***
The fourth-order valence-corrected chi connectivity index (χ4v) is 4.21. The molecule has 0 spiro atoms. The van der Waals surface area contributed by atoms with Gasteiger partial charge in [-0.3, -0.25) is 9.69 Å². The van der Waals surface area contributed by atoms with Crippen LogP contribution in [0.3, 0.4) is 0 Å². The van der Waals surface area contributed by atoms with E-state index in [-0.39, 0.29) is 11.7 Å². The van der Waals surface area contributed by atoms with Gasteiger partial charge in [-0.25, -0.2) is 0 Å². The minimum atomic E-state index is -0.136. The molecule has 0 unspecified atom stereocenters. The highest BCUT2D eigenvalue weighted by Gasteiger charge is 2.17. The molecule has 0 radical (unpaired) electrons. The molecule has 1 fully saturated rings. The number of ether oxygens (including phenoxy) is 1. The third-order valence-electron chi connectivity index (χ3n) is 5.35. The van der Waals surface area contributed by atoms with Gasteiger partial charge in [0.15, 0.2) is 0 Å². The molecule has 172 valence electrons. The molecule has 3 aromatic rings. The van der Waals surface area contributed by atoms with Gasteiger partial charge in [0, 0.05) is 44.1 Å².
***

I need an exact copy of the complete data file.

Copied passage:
The fourth-order valence-corrected chi connectivity index (χ4v) is 4.21. The molecule has 0 spiro atoms. The van der Waals surface area contributed by atoms with Gasteiger partial charge in [-0.3, -0.25) is 9.69 Å². The van der Waals surface area contributed by atoms with Crippen LogP contribution in [0.3, 0.4) is 0 Å². The van der Waals surface area contributed by atoms with E-state index in [-0.39, 0.29) is 11.7 Å². The van der Waals surface area contributed by atoms with Gasteiger partial charge in [-0.25, -0.2) is 0 Å². The minimum atomic E-state index is -0.136. The molecule has 0 unspecified atom stereocenters. The highest BCUT2D eigenvalue weighted by Gasteiger charge is 2.17. The molecule has 0 radical (unpaired) electrons. The molecule has 1 fully saturated rings. The number of ether oxygens (including phenoxy) is 1. The third-order valence-electron chi connectivity index (χ3n) is 5.35. The van der Waals surface area contributed by atoms with Gasteiger partial charge in [0.15, 0.2) is 0 Å². The molecule has 172 valence electrons. The molecule has 3 aromatic rings. The van der Waals surface area contributed by atoms with Gasteiger partial charge in [0, 0.05) is 44.1 Å².